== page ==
On completion of this module, students will be expected to be familiar with ethnographic research on television fandom through surveys, interviews, observational methodologies as well as textual analysis.
This module demonstrates the diversity of television culture from the fan perspective, with particular focus on a problematising of the notion of the passive spectator. Traditional television scholarship presupposes that television viewing is a passive activity, where spectators are seen as non-critical receivers of the broadcast texts; ethnography, on the other hand, sees television fandom as a much more active pastime, wherein television audiences critically engage with the texts, and recreate their own textual meanings. As a consideration of fandom and the literature associated with this popular culture phenomenon, this module will also introduce students to ethnographic research methodologies.
Seminar topics include the television audience, ethnographic methodologies, active and passive spectatorship, official fan culture, internet fan resources, fan creativity, and the role of fan-based studies within cultural studies.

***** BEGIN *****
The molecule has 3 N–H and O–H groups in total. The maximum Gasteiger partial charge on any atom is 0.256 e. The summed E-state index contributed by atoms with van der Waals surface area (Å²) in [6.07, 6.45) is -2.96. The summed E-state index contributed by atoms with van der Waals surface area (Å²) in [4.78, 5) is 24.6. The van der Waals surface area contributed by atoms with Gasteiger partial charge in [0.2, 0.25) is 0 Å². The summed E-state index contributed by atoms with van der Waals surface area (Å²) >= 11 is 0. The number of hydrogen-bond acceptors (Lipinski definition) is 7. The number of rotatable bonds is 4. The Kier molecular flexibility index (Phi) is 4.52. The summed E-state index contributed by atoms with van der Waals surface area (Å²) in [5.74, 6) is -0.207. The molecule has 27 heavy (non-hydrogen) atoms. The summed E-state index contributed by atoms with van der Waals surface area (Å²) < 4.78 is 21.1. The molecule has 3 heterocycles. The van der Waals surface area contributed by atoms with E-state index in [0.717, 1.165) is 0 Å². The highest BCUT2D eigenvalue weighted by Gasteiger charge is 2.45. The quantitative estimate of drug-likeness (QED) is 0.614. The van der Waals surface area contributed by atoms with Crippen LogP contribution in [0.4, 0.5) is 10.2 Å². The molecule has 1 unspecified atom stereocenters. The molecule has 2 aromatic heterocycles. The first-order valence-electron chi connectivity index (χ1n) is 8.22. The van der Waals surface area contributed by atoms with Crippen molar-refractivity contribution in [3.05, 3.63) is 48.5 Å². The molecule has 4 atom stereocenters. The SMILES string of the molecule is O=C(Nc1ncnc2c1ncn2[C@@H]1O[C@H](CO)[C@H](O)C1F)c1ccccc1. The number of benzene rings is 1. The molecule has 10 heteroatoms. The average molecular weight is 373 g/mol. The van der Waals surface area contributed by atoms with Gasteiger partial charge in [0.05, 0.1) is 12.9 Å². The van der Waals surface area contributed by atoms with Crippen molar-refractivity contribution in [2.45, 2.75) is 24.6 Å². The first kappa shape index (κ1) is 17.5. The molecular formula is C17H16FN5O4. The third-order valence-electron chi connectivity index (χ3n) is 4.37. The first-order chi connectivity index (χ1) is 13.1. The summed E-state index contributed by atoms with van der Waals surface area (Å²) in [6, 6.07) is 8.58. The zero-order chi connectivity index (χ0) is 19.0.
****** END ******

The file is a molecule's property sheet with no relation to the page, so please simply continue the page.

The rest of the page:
** Essential Reading
Bacon-Smith (1992) Enterprising Women
University of Pennsylvania Press
Jenkins (1992) Textual Poachers
Tulloch and Jenkins (1995) Science Fiction Audiences
Kaveney, Roz (ed0 (2002) Reading the Vampire Slayer
London: Tauris Parke
Taylor, Helen (1989) Scarlett's Women: Gone With the Wind and its Female Fans
Wilcox, Rhonda and David Lavery (eds) (2002) Fighting the Forces
Hills, Matthew (2002) Fan Cultures
Lavery, David (ed) (2002) This Thing of Ours: Investigating the Sopranos
Nightingale, Virginia 'What's 'ethnographic' about ethnographic audience research?' Australian Journal of Communication 16 (December 1989): 50 -53
Koven, Mikel J 'Have I got a monster for you: Some Thoughts on the Golem, The X-Files and the Jewish Horror Movie'. Folklore 111.2 (2000)
This module is at CQFW Level 7